Tuesday, April 27, 2010

Three Key Factors In The Physician- Patient Relationship

Perhaps this is better titled "Patient-Physician" relationship. The old days of Marcus Welby as doctor knows best are gone. Today's physicians need to deal with a much more patient centered culture. There are a number of factors that affect this new dynamic but three are emerging as key to the maintaining a strong relationship between physicians and their patients.

1) Knowing your patient and being in sync with them builds more compliance. Generally patients are taking over more control of the relationship they have with their doctor, but not all of them. It is important for the physician to know how active a role the patient wants to play and coordinate his or her communication at that level. A study published in the May issue of the Journal of General Internal Medicine looked at patient prescription refill records. The study found that patients that are of the same mindset as their physician regarding the balance of control were more likely to take their prescribed meds. Patients with high personal control beliefs about their health were 50 percent less likely to adhere to their medicine regimen if their physicians didn't share their belief in patient control.

2) Practicing defensive medicine damages the physician-patient relationship. Physicians often feel compelled to order tests that have a low probability of being helpful simply out of fear of missing something and being sued later. Patients with high personal control beliefs about their health enter into this as well. OBs may do a C-section that is not totally indicated simply because the patient demands it. A survey of physicians by Jackson Healthcare reported that two thirds of them feel this is harming the physician-patient relationship. Seventy-two percent think this negatively affects patient care. And one fourth of Cardiologists admit to ordering unnecessary tests strictly out of fear of being sued. Clearly this environment is destroying the trust that used to exist between physicians and patients.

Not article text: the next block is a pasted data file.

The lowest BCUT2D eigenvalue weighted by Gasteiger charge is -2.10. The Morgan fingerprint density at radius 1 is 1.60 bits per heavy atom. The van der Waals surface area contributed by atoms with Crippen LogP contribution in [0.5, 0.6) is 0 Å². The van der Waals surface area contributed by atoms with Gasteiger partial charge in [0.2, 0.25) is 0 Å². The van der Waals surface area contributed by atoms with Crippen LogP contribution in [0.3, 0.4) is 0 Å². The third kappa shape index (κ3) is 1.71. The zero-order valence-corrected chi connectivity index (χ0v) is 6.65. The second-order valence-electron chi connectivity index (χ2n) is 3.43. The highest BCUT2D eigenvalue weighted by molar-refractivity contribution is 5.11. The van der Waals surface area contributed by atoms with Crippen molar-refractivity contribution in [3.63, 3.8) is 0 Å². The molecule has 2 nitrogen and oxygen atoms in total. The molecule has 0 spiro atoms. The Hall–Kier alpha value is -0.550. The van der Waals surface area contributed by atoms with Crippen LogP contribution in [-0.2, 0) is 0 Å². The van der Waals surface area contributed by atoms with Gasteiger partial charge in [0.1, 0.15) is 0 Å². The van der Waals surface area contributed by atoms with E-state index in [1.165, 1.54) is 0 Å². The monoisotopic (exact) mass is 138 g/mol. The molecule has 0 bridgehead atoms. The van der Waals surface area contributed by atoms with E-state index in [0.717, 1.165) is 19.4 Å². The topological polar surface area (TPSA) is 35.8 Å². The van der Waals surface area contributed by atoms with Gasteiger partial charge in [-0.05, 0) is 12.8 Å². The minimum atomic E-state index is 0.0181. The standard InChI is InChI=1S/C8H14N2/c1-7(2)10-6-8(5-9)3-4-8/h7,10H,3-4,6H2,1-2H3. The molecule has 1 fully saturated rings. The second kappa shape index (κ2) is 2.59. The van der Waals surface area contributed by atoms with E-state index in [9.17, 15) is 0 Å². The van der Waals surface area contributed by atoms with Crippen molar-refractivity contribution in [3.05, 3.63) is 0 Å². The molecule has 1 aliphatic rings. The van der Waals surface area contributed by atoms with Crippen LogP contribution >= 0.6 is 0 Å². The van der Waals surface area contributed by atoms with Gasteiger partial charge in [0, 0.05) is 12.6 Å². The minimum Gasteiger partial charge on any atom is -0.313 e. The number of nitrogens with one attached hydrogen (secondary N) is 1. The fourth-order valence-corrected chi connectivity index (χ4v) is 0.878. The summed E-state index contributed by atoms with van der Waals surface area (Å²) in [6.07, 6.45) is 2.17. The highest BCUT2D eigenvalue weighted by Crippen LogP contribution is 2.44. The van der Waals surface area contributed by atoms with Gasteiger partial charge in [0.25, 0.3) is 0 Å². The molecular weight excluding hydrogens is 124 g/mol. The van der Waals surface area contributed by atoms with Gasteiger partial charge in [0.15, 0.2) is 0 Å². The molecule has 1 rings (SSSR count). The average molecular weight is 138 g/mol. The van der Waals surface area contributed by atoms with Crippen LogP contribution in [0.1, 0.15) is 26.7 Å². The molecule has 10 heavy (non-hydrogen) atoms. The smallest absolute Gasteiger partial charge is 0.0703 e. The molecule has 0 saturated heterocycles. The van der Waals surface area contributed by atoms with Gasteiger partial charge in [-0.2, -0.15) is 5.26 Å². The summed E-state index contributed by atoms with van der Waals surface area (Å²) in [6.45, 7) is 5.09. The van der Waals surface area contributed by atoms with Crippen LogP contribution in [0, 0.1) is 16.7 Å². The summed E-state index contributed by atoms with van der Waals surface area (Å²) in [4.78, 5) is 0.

3) The emergence of the medical home model will totally change physician-patient relationships. This model is being highly touted under healthcare reform as a cost effective way to expand coverage to the many who were previously uninsured. Under this model the role of the primary care physician will be expanded to cover care that was previously done by specialists and much of what was done by the primary care physician will now be done by physician extenders. This will severely restrict the role of specialists unless they sign on to play more of a primary care role in the medical home. The primary care physician will now have more responsibility for more patients while spending less time with them. His role will be supplemented by physician extenders who will form their own relationship with patients.

All of the factors are forever changing the dynamic of that most basic unit of healthcare, the physician-patient relationship. Have we really made progress or were we better off with Marcus Welby making house calls with his little black bag?

More on this later.

Mark Brodeur

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